Abzug's true political involvement began in the 1960s, when the Soviet Union and the United States resumed nuclear testing. With former Hunter College colleagues Mim Kelber, Amy Swerdlow, and Judy Lemer, she cofounded Women Strike for Peace (WSP) in 1961. WSP, which actively demanded a comprehensive nuclear test ban, was the first national group to draw massive attention to the danger of radioactive material in milk. Abzug later remarked, "We held one demonstration after another at the United Nations and at the White House, and we lobbied in Congress. I served as both political action director and legislative director." In 1963 the limited nuclear test ban treaty was signed, and WSP later expanded its mission. It began protesting the war in Vietnam, and Abzug soon became a prominent speaker against the poverty, racism, and violence that, as Swerdlow wrote, "mocked the promise of democracy in America."
In New York City, Abzug organized groups to work for the election of peace candidates; most prominent was Paul O'Dwyer, who was defeated in his run for the Senate in 1968. Abzug was appalled that President Lyndon B. Johnson, who was elected in 1964 on a pledge of "no wider war," escalated the war in Southeast Asia, and she took center-stage among New York Democrats in the "Dump Johnson" movement of 1967 and 1968. She mobilized peace forces to campaign for the evacuation of troops from Vietnam.
Subsequent to Johnson's fall from power, Abzug founded the Coalition for a Democratic Alternative, which supported the antiwar presidential candidacies of senators Robert Kennedy and Eugene McCarthy. In the summer of 1968 she helped form the Coalition for an Open Convention. After the Democratic defeat in 1968, she founded the New Democratic Coalition. In 1969, when the Republican Party denied renomination to the liberal New York mayor John Lindsay, Abzug organized a coalition to help him gain the right to run on an independent ballot line on which antiwar, pro–civil rights Democrats could vote for him. Regarding her participation in the peace movement, the columnist Jimmy Breslin remarked, "Some came early, others came late. Bella has been there forever."
In 1970 Abzug ran for Congress after experiencing her own personal "click," her feminist epiphany. She observed, "I had been working hard all those years to elect men who weren't any more qualified or able than I, and in some cases they were less so." When she ran for Congress, there were only nine women among the 435 members of the House, and Abzug's rallying cry was, "This woman belongs in the House—The House of Representatives." After an energetic campaign, Abzug defeated Barry Farber, the popular host of a local radio show in New York City. In Congress, Abzug immediately began her campaign to get the troops out of Vietnam. During six years in Washington, she helped found the National Women's Political Caucus, authored such landmark legislation as the Freedom of Information Act and the first gay rights bill, cosponsored the Equal Rights Amendment, and was the first to call for President Richard M. Nixon's resignation.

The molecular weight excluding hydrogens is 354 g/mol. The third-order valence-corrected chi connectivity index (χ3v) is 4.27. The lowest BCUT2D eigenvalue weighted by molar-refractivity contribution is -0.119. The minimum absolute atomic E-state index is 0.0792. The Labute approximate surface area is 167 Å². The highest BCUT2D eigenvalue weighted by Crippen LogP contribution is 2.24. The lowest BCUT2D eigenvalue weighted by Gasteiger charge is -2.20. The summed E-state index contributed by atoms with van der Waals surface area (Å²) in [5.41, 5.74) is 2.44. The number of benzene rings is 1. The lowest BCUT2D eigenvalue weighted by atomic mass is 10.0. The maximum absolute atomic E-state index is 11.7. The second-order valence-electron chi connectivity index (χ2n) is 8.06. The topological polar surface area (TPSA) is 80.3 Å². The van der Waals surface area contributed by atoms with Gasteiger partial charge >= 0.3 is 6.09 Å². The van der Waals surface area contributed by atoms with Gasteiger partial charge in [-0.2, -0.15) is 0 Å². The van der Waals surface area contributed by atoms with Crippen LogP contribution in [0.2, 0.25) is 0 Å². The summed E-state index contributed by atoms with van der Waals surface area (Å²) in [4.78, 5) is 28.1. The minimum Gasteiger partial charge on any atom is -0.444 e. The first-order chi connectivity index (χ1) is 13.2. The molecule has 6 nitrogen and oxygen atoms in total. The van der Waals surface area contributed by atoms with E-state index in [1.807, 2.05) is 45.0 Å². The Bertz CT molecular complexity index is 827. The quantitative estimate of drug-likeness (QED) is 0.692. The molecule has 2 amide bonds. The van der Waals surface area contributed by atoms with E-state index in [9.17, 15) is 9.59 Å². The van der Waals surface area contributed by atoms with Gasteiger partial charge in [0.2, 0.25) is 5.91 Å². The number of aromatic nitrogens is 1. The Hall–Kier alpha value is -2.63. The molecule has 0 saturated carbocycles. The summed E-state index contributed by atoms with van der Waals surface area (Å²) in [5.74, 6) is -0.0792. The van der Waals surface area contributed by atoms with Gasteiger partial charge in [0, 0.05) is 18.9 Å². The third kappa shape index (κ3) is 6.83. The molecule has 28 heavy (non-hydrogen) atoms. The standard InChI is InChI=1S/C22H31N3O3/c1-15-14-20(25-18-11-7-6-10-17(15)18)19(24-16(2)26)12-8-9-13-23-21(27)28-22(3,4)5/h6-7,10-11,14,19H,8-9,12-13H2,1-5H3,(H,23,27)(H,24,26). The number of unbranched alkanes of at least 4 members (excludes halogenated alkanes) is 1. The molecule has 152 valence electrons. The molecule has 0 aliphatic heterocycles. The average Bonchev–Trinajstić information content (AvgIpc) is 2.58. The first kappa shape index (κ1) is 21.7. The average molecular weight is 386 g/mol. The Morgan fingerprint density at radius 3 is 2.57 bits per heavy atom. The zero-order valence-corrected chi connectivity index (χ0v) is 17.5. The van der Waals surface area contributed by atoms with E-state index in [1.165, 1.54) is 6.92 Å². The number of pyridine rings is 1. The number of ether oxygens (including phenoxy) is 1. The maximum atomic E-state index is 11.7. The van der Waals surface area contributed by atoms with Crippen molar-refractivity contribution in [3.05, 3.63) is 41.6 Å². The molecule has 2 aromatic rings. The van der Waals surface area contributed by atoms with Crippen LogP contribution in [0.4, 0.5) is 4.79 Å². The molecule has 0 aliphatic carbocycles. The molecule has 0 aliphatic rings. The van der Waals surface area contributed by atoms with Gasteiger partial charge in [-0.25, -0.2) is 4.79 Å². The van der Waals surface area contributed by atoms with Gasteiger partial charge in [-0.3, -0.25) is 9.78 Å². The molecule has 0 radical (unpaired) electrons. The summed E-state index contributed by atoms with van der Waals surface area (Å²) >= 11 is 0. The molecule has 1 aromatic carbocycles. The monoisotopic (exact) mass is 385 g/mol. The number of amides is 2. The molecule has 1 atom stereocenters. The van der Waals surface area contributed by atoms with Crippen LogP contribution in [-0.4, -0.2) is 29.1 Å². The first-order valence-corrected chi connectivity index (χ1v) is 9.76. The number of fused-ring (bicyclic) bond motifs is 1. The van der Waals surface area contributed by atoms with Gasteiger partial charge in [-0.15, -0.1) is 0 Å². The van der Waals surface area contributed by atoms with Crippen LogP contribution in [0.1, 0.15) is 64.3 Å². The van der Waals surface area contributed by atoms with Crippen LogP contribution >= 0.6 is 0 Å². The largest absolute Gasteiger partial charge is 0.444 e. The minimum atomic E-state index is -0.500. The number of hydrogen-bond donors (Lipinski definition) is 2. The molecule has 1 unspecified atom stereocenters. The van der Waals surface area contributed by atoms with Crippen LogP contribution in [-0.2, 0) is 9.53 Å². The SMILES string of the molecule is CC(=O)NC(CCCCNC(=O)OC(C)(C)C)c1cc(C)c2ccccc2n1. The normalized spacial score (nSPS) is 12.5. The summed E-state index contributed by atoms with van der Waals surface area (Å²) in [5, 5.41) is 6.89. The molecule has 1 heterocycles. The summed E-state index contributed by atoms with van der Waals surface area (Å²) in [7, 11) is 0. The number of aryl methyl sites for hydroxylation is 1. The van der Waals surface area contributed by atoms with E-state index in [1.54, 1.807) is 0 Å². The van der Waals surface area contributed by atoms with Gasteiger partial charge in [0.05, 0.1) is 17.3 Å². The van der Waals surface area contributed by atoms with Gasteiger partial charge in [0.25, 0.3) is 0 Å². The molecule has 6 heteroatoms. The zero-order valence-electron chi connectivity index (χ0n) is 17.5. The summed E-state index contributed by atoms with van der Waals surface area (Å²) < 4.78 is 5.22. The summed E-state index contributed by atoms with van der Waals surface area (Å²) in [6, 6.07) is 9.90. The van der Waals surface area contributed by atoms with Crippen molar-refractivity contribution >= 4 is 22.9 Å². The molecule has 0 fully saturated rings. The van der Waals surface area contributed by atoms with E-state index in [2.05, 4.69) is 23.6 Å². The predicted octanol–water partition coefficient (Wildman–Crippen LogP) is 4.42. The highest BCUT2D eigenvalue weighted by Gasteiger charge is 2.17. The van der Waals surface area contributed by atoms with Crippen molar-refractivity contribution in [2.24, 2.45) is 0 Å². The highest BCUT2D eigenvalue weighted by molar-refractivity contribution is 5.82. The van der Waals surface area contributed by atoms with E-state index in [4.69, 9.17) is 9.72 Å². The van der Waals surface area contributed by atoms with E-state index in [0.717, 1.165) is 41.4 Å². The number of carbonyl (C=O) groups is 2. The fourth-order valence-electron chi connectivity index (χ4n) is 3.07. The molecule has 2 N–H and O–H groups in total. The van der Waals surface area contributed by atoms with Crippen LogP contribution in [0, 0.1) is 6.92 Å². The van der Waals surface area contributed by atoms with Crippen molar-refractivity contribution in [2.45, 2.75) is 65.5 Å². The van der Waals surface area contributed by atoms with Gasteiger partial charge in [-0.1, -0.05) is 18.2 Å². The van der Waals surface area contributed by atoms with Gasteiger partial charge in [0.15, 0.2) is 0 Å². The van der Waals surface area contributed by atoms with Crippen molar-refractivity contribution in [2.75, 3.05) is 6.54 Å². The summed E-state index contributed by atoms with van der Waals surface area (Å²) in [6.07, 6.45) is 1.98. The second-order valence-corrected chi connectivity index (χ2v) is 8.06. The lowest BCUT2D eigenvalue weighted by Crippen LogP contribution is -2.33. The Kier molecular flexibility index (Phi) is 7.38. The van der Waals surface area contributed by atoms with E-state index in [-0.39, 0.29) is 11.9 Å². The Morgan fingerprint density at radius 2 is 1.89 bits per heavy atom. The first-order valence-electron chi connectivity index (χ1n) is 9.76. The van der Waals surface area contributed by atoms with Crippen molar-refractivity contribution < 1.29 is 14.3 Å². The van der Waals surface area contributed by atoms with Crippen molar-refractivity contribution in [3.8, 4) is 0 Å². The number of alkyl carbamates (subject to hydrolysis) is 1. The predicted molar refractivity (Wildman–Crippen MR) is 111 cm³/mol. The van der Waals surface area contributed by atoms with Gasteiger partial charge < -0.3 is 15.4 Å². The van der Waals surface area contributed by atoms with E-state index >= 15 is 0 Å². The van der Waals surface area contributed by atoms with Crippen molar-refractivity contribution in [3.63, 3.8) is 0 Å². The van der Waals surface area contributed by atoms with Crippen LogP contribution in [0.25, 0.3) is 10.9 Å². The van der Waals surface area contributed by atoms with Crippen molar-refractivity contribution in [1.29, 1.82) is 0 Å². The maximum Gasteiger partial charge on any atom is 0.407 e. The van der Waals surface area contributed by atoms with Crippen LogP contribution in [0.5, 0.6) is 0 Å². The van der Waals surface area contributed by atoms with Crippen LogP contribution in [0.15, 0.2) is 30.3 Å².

The media never tired of Abzug and her plain-talking, good-natured style. Calling her "Battling Bella," "Mother Courage," and "Hurricane Bella," they enjoyed inventing new epithets to describe her bellicose personality. In 1976 she gave up her safe congressional seat to run for the Senate and lost by only one percentage point to Daniel Patrick Moynihan. Abzug never again held political office, but she continued to practice law and work for women's groups. She started a lobbying group called Women U.S.A. and founded the Women's Environment and Development Organization (WEDO).
Abzug died at the age of seventy-seven from complications following heart surgery. She was eulogized for three hours and five minutes at Riverside Memorial Chapel in New York City by many of her compatriots from the 1960s, including Jane Fonda, Betty Friedan, and Gloria Steinem. Joseph Bologna, the actor, lovingly predicted that Ms. Abzug's first action would be "to immediately begin petitioning God for better conditions—for the people in hell." Abzug is buried in Old Mount Carmel Cemetery in Glendale, New York.
Some material derived from an interview with Liz Abzug, younger daughter of Bella S. Abzug. Autobiographies include Bella! Ms. Abzug Goes to Washington (1972), and (with Mim Keller) Gender Gap (1984). Interesting biographical articles includeEsther Stineman, American Women in Politics: Contemporary and Historical Profiles (1980), and Gloria Steinem, "Bella Abzug," Ms (Jan. 1996). Tributes at the time of her death include Adam Nagourney, "Recalling Bella Abzug's Politics and Passion," New York Times (3 Apr. 1998), and Gloria Steinem, "Born to Be a World Leader," Ms. (July.–Aug. 1998). Obituaries are in the New York Times (1 Apr. 1998) and the Nation (20 Apr. 1998).
Margaret Garry Burke